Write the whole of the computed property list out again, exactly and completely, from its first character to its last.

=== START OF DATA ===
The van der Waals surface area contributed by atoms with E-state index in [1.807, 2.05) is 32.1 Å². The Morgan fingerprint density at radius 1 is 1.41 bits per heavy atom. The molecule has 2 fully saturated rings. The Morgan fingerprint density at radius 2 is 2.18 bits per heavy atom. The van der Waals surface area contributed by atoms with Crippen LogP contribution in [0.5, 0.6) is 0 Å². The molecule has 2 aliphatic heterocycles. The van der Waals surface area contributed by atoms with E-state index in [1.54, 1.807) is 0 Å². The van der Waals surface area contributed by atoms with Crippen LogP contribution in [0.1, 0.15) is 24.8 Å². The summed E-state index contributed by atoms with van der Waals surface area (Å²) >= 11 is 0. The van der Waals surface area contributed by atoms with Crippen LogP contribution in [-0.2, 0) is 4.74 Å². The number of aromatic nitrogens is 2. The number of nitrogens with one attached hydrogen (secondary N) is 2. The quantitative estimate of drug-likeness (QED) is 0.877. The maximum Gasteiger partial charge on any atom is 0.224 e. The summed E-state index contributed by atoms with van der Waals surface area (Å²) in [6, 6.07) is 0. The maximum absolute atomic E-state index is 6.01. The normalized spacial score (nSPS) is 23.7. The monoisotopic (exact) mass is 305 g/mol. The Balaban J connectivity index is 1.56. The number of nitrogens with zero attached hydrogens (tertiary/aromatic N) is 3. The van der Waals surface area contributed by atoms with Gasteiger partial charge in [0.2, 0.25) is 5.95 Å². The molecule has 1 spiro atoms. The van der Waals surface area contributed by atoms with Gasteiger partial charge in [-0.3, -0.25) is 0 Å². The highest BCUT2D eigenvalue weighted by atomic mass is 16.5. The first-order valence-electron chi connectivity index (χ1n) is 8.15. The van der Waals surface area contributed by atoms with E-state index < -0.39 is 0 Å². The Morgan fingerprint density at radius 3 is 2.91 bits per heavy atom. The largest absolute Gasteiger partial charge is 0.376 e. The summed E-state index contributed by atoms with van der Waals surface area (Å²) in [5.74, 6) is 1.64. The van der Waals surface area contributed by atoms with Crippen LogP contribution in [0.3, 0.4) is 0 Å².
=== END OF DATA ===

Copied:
The van der Waals surface area contributed by atoms with E-state index in [1.807, 2.05) is 32.1 Å². The Morgan fingerprint density at radius 1 is 1.41 bits per heavy atom. The molecule has 2 fully saturated rings. The Morgan fingerprint density at radius 2 is 2.18 bits per heavy atom. The van der Waals surface area contributed by atoms with Crippen LogP contribution in [0.5, 0.6) is 0 Å². The molecule has 2 aliphatic heterocycles. The van der Waals surface area contributed by atoms with E-state index in [1.54, 1.807) is 0 Å². The van der Waals surface area contributed by atoms with Crippen LogP contribution in [0.1, 0.15) is 24.8 Å². The summed E-state index contributed by atoms with van der Waals surface area (Å²) >= 11 is 0. The van der Waals surface area contributed by atoms with Crippen LogP contribution in [-0.2, 0) is 4.74 Å². The number of aromatic nitrogens is 2. The number of nitrogens with one attached hydrogen (secondary N) is 2. The quantitative estimate of drug-likeness (QED) is 0.877. The maximum Gasteiger partial charge on any atom is 0.224 e. The summed E-state index contributed by atoms with van der Waals surface area (Å²) in [6, 6.07) is 0. The maximum absolute atomic E-state index is 6.01. The normalized spacial score (nSPS) is 23.7. The monoisotopic (exact) mass is 305 g/mol. The Balaban J connectivity index is 1.56. The number of nitrogens with zero attached hydrogens (tertiary/aromatic N) is 3. The van der Waals surface area contributed by atoms with Gasteiger partial charge in [0.2, 0.25) is 5.95 Å². The molecule has 1 spiro atoms. The van der Waals surface area contributed by atoms with Gasteiger partial charge in [-0.3, -0.25) is 0 Å². The highest BCUT2D eigenvalue weighted by atomic mass is 16.5. The first-order valence-electron chi connectivity index (χ1n) is 8.15. The van der Waals surface area contributed by atoms with E-state index < -0.39 is 0 Å². The Morgan fingerprint density at radius 3 is 2.91 bits per heavy atom. The largest absolute Gasteiger partial charge is 0.376 e. The summed E-state index contributed by atoms with van der Waals surface area (Å²) in [5.74, 6) is 1.64. The van der Waals surface area contributed by atoms with Crippen LogP contribution in [0.3, 0.4) is 0 Å².